Saturday, 20 June 2009
Shame on Boots
A few years ago I was trying to get an event together about the ethical and environmental impact of private equity. On the positive side are groups like Generation who plan to use this mechanism to go further than any shareholder would allow in retrofitting major corporations for a low carbon economy. But on the negative side are the greedy bastards, pushing management to do anything to hype maximum short term growth so that their returns on equity (leveraged by bank debt) go sky high. The groups who I approached to host this event worried that since private equity firms are the dictatorships of business, no-one would dare speak out against them, certainly not as insider, but probably not in the media and consultancy realms either.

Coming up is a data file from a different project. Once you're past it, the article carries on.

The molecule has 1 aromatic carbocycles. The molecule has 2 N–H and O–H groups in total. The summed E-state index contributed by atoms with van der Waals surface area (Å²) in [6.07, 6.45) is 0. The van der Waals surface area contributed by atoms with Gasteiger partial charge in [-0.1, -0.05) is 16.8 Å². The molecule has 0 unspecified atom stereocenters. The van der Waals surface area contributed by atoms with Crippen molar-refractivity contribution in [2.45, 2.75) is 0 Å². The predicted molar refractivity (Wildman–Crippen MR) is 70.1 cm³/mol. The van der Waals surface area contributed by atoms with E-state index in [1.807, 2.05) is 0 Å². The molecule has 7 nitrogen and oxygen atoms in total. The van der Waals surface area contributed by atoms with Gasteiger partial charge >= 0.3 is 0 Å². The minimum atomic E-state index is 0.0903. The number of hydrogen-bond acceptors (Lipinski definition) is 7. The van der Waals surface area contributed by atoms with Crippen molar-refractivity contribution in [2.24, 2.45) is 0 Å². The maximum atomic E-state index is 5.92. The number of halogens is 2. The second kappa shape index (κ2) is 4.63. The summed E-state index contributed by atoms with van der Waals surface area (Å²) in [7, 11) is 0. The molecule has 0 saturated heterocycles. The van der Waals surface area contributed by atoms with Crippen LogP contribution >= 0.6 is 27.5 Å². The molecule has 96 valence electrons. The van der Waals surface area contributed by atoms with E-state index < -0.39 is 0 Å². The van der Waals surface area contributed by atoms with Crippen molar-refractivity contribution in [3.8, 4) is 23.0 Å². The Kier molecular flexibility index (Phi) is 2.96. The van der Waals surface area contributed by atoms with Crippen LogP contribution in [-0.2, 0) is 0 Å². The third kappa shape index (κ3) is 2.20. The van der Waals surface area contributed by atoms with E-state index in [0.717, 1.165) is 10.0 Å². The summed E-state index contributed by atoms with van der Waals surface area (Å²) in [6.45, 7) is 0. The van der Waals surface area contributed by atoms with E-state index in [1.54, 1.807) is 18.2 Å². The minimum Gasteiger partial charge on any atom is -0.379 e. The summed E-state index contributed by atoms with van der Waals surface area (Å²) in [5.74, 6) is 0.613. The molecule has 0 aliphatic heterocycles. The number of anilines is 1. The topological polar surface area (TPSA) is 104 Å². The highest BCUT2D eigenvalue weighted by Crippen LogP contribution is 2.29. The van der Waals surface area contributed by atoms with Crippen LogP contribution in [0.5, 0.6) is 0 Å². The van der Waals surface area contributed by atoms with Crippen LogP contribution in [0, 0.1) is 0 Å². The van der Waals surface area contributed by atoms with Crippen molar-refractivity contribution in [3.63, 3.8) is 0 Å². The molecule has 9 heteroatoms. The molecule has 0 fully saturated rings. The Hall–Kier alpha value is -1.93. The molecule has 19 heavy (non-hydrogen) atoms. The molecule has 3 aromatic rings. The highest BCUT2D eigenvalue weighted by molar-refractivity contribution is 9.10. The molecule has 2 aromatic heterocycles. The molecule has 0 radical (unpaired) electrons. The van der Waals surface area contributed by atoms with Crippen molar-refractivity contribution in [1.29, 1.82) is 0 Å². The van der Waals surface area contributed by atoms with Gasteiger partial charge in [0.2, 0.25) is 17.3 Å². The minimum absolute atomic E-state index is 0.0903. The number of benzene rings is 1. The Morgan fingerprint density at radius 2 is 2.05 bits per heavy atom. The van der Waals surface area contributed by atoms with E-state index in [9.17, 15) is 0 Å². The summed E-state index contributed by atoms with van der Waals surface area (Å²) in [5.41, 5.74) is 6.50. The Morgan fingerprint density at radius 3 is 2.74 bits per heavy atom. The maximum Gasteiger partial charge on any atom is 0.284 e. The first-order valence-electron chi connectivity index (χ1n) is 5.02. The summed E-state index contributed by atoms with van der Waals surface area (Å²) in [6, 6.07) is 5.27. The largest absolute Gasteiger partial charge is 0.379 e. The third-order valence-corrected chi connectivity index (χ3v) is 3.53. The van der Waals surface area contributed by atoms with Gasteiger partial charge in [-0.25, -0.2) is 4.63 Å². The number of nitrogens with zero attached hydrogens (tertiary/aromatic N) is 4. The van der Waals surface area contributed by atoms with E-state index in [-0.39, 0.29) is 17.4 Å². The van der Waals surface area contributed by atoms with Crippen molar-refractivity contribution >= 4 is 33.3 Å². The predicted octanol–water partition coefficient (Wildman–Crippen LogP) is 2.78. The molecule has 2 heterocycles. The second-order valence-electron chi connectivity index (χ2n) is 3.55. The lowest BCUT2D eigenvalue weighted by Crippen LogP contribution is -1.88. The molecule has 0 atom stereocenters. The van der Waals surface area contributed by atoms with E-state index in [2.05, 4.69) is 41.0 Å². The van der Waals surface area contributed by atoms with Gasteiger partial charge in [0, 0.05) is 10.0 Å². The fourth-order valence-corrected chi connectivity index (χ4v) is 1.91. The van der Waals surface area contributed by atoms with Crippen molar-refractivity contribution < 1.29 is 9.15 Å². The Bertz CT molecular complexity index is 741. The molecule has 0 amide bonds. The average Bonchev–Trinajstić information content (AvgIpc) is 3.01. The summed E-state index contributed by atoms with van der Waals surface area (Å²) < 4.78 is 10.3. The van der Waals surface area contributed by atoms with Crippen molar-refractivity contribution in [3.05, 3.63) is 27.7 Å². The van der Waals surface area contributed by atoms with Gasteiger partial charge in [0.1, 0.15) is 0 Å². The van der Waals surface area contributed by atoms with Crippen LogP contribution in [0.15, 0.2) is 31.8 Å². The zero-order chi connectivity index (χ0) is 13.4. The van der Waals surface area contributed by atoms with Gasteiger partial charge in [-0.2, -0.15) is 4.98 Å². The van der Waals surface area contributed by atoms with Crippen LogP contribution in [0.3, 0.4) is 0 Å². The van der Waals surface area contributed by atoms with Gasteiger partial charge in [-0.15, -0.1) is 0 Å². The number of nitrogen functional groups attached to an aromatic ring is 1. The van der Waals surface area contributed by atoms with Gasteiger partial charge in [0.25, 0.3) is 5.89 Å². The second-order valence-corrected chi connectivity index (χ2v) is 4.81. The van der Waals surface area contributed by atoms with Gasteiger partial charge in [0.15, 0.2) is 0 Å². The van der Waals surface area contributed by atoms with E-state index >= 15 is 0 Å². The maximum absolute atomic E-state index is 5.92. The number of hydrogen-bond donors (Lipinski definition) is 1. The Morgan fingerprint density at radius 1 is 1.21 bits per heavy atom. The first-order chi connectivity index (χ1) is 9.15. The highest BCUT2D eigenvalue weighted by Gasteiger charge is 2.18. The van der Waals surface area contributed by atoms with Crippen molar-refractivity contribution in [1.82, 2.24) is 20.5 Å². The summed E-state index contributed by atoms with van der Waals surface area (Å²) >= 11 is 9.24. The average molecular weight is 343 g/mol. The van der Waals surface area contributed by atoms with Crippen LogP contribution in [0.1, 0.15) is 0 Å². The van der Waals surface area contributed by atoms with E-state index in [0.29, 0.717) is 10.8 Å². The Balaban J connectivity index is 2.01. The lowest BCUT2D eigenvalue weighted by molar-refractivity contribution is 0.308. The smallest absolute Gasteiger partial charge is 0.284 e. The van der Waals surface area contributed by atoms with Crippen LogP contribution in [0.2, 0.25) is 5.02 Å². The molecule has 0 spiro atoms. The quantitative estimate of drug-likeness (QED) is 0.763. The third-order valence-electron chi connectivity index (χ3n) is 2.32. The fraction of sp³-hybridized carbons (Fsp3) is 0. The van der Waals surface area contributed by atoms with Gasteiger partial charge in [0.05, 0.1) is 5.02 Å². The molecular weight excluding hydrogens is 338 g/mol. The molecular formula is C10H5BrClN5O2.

All of which is context for the announcement that Boots, a former quaker family business and always a benevolent presence on the high street, but now under private equity ownership has quit the Ethical Trading Initiative; a scheme set up after the wave of sweatshop and worker exploitation scandals in the 1990s, whereby most of the major UK retailers for instance guaranteed to only work with suppliers that pay at least the minimum wage.
Dan Rees, director of the ETI, said to The Guardian: "We are deeply disappointed that Boots have taken this decision, particularly at such a crucial time for the world's most vulnerable workers, who are bearing the brunt of the global downturn. The days when high-profile businesses could consider ethical trade as an optional extra are now gone. In our view, it is not the right time for major brands to be rolling back their commitments on labour standards, nor does it make good business sense."